· First up, we have DiCE SMART, a hub that allows you to easily and immediately create an efficient and safe smart home. As a hub, DiCE SMART acts as a control centre capable of receiving your instructions and transmitting them to smart devices in the home. You can transmit your instructions directly to the hub, via gesture, or to Alexa. You give her the voice commands, and the connected devices perform the actions or provide the requested information. Likewise, if you are away from home, use the DiCEhome app: it is simple and fast.

· Next up, we have, Intelex HazardIQ which connects hazardous field environment monitoring to EHS management systems. The trailblazing technology removes delays in data gathering and allows gas alarm data to be easily analyzed and disseminated. As a result, it streamlines the workflow from alarm to incident reporting, and the risk of data inaccuracies is eliminated.

· Lastly, we have Mimic Go which helps in protecting your belongings. Whether in transit, at a cafe, at the gym, at work, or when traveling, Mimic GO can keep tabs on your valuable gear. Just place Mimic GO inside your bag or on your belongings. Use the free app to turn it on, and Mimic GO will send an instant notification to your app if your gear is shifted or moved so that you can respond right away. You can even set it to sound an alarm and deter anyone, and alert others.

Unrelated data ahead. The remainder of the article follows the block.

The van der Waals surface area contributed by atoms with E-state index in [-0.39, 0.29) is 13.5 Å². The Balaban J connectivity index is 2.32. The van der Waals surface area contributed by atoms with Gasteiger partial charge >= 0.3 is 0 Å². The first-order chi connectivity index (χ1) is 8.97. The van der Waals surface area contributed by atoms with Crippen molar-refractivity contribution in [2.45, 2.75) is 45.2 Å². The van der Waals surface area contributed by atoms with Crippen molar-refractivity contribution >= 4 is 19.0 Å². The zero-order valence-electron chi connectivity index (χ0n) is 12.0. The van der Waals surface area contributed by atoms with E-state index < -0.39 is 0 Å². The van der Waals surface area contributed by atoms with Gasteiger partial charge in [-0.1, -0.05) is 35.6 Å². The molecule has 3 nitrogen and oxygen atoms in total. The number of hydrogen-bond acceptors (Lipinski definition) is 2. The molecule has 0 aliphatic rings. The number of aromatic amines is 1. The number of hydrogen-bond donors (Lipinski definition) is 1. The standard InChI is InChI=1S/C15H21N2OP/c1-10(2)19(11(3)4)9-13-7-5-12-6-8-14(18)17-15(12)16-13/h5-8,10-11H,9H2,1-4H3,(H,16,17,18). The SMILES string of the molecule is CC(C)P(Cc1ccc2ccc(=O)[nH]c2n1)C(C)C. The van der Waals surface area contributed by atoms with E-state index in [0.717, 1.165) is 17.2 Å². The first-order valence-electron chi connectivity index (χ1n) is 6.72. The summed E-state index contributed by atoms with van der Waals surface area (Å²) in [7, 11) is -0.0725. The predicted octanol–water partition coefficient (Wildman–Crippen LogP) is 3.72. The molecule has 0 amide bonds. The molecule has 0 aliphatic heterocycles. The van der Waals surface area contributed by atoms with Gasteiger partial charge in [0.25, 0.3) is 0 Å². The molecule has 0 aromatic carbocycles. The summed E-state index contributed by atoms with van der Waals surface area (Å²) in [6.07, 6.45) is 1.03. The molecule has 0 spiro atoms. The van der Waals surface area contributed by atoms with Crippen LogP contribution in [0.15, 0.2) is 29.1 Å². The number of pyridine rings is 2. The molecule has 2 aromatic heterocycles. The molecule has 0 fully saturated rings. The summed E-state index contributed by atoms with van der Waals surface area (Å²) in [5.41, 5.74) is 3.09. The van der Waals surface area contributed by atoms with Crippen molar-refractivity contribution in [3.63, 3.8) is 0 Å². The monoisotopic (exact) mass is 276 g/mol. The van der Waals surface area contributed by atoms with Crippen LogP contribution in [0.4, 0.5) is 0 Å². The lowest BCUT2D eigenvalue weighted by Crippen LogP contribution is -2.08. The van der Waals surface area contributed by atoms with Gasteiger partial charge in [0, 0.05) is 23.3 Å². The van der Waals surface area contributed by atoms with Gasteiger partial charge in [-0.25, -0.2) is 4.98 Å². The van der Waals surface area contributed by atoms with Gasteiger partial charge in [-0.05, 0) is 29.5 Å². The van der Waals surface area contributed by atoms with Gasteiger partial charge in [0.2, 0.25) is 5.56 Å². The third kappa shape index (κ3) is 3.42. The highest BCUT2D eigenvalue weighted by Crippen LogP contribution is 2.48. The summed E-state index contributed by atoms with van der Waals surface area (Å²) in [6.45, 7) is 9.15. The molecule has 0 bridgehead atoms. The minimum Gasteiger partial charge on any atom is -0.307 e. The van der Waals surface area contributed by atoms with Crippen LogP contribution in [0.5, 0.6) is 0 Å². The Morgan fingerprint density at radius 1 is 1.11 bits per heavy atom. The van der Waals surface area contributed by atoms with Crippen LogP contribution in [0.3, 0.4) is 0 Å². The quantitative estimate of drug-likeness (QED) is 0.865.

The final trend we will look at has been mentioned in all the other trends that we have talked about today. That trend is 5G. 5G was officially released in 2021, and many telecom companies have created 5G applications. 5G is expected to be up to 100 times faster than 4G LTE and reduce delays to nearly zero. The use of 5G is increasing, and there are some awesome examples of how it can be used. I am going to take you through some of these examples.

· 5G has been utilized for self-driving cars as it provides safety-related requirements that no other network can provide. One major benefit of 5G is that it allows for network slicing, which ensures that safety-relevant notifications for self-driving cars are not held up and are given priority status over additional infotainment services used simultaneously.

· The need for bandwidth at sporting events has become more important for the spectators to have a good experience. Due to the number of spectators at each sporting event, the usual networks cannot continuously work throughout the event. Therefore, 5G is expected to improve fan satisfaction while creating additional new experiences. An example of this is the German FA, and how it has planned for fans to view data insights in real-time using Augmented Reality.

· Sports broadcasting is the most developed use of 5G in 2021. By using 5G connected cameras, broadcasting teams have been able to eliminate the need for various cables, which has made it easier to cover sports that take place over a wide area. For example, in the UK, BT Sport is able to join football fans in the pub before the game, travel on the team bus, capture the game, and do post-match interviews using the same camera. 5G has also helped production by allowing video feeds to be delivered directly to a central hub which decreases costs and allows the production teams to work on various events simultaneously. 


Over the next few weeks, we will go through these trends individually and in more detail, so keep an eye and ear out for our next episodes.

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Amber Donovan-Stevens

Amber is a Content Editor at Top Business Tech